Atlas Cement Company Memorial Museum
The Atlas Cement Company Museum is a unique depository of the influence that was brought to bear on the Lehigh Valley by the largest cement plant it the history of the world. Through its collection of artifacts it tells of the impact of the more than 5,000 workers who were employed in the five plants built here between 1889 and the closing of the last plant in 1982. These plants made cement for some of the most famous American projects of the 20th Century, including the Panama Canal, The Empire State Building Rockefeller Center and the Holland Tunnel in New York City.
The work force included thousands of immigrants from Europe who brought with them the hallmarks of their unique cultures. Those beliefs and traits have enhanced the heritage of our communities in the Lehigh Valley. The Museum examines that heritage through the lives and contributions of those workers to our traditions and way of life, right down to the nickname of our School Mascot, the Konkrete Kid, a moniker with the German spelling of Concrete since 1922.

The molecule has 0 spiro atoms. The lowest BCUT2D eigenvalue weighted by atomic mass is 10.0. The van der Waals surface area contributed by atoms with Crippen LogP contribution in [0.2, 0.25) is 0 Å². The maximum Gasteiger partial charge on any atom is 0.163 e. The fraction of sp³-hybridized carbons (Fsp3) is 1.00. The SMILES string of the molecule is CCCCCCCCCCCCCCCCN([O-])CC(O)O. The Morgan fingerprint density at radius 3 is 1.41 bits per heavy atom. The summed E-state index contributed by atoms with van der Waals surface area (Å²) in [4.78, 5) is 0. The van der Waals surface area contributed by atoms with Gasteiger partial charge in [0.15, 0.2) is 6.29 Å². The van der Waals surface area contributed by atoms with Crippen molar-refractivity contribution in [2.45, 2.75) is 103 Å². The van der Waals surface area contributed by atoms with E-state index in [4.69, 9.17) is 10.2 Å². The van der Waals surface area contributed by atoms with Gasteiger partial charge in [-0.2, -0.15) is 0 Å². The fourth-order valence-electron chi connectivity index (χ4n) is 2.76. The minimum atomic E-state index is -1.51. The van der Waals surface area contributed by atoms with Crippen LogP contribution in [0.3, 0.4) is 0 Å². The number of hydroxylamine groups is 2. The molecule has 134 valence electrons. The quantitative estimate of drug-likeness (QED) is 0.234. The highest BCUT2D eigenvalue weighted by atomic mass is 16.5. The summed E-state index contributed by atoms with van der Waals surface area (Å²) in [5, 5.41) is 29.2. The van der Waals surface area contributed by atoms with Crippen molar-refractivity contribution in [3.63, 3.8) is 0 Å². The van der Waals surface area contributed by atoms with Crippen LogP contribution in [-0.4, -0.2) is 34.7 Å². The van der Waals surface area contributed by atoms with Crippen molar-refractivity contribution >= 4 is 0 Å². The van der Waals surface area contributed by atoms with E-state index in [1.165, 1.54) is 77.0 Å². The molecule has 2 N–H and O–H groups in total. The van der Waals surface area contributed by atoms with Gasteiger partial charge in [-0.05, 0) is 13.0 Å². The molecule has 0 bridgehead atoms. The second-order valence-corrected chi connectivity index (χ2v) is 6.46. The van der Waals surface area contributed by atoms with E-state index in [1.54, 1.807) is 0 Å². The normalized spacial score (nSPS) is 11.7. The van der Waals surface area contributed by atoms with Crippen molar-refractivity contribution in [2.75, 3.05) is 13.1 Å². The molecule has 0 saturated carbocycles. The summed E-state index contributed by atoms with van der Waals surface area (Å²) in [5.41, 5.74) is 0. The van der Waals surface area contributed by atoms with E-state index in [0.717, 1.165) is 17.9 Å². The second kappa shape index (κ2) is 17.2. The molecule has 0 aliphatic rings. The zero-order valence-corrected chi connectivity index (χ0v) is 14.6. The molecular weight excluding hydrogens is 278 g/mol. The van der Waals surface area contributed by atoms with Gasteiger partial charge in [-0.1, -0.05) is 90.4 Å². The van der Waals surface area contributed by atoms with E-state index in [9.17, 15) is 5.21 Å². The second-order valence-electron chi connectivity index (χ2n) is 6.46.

Visitors will appreciate the more than 2,000 artifacts donated to the museum. These artifacts tell our story for us in many forms, including a larger – than – life mural which captures The Atlas Spirit in the faces of men and women as they glance down through the heavens at the old Atlas Plants and the structures it helped build.
The museum continues to uplift the role of Cement in our communities by honoring a Cement worker annually from the five remaining operating plants in the Lehigh Valley. These plants: LaFarge, Keystone, Buzzi Unicem, Essroc and Lehigh Heidelberg, support the museum financially and allow us to offer the museum FREE of CHARGE.
Come visit the only Cement Museum in the United States.